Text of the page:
Second, he also agrees that any chance for Left advance depends on returning to its roots in the working class. Indeed, Post has been arguing in favor of this for many years, so it is no surprise that he amplifies it here. And third, he also agrees that the best political vehicle for it is still the mass cadre-based party developed by the Second International — though modified to the best of our ability to minimize its negative tendencies.
His worries are concentrated on one point — my recommendation to combine electoral politics with class struggle. But on this issue, Post’s argument becomes rather obscure. The crux of his rebuttal is to point to the dangers entailed in running for political office and then managing the responsibilities of power within capitalism. Now, if he embedded that argument in a wholesale rejection of electoral politics, it would be a clear and lucid (if sectarian) point of view. But to his credit, Post seem to agree that any viable left will have an electoral wing as part of its political strategy. He agrees that fighting for reforms is essential to a socialist movement, and to consign the Left to forever pressuring the state from without is to stack all the odds against it.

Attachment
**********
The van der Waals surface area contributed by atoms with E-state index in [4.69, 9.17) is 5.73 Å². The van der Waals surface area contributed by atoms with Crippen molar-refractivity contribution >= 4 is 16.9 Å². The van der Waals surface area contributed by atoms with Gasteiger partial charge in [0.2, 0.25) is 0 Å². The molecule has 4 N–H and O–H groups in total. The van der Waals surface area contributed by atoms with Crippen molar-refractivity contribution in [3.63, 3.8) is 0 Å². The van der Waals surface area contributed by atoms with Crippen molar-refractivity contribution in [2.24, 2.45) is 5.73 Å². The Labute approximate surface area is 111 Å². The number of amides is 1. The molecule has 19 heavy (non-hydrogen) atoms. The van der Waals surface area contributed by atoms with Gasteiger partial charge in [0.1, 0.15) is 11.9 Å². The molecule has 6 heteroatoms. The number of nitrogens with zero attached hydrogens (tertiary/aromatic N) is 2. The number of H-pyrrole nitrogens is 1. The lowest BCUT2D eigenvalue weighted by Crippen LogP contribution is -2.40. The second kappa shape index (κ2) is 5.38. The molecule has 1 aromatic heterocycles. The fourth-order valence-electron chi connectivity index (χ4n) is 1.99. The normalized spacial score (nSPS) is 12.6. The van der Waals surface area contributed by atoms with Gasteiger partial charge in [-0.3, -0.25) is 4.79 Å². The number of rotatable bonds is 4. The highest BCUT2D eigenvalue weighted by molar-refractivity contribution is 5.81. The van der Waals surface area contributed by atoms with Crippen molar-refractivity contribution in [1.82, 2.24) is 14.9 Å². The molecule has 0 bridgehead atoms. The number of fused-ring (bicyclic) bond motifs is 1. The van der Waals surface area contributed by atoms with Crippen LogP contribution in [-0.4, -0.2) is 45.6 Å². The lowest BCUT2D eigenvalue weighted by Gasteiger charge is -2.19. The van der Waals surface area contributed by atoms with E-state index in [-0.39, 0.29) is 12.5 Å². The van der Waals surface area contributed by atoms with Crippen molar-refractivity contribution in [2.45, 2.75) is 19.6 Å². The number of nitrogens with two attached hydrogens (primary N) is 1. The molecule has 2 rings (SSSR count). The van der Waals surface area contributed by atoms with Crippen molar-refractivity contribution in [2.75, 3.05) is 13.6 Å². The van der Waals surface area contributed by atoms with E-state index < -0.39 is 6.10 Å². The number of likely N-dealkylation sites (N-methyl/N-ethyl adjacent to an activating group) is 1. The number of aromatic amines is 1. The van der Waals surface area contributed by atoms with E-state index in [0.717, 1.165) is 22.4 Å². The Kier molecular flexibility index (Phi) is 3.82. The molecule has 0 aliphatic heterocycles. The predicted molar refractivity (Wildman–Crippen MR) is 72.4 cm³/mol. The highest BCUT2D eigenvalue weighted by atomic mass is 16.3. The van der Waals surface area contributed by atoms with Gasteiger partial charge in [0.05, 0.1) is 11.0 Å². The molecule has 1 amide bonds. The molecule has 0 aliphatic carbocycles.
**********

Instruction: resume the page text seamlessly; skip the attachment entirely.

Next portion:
But then, if we are to engage electoral politics, while building a base within workplaces and neighborhoods, as Post seems to agree, this amounts to nothing other than what I recommend — to move forward by combining class struggle with an electoral wing. Once he agrees with this basic point, it seems to me that the circle is closed and there is no deep strategic difference between us. The task now becomes how to navigate its challenges.
Post seems to be aware of this basic convergence, but because of his anxiety to differentiate himself from me, he begins to stretch things, bending my argument to suit his purposes. He points to the obvious fact that electoralism and class organizing sometimes come into conflict with each other and argues that when they do, the Left has to choose the side of class organizing. But he insinuates that my view somehow militates against this outlook, so that I’d recommend sacrificing class organizing for more votes, or that I am neutral about it. Perhaps he infers that since I argue for combining the two, I’m indifferent as to which one matters more. He has me saying that the Left ought to give “equal weight” to them. But I never say that and for Post to suggest otherwise is surprising.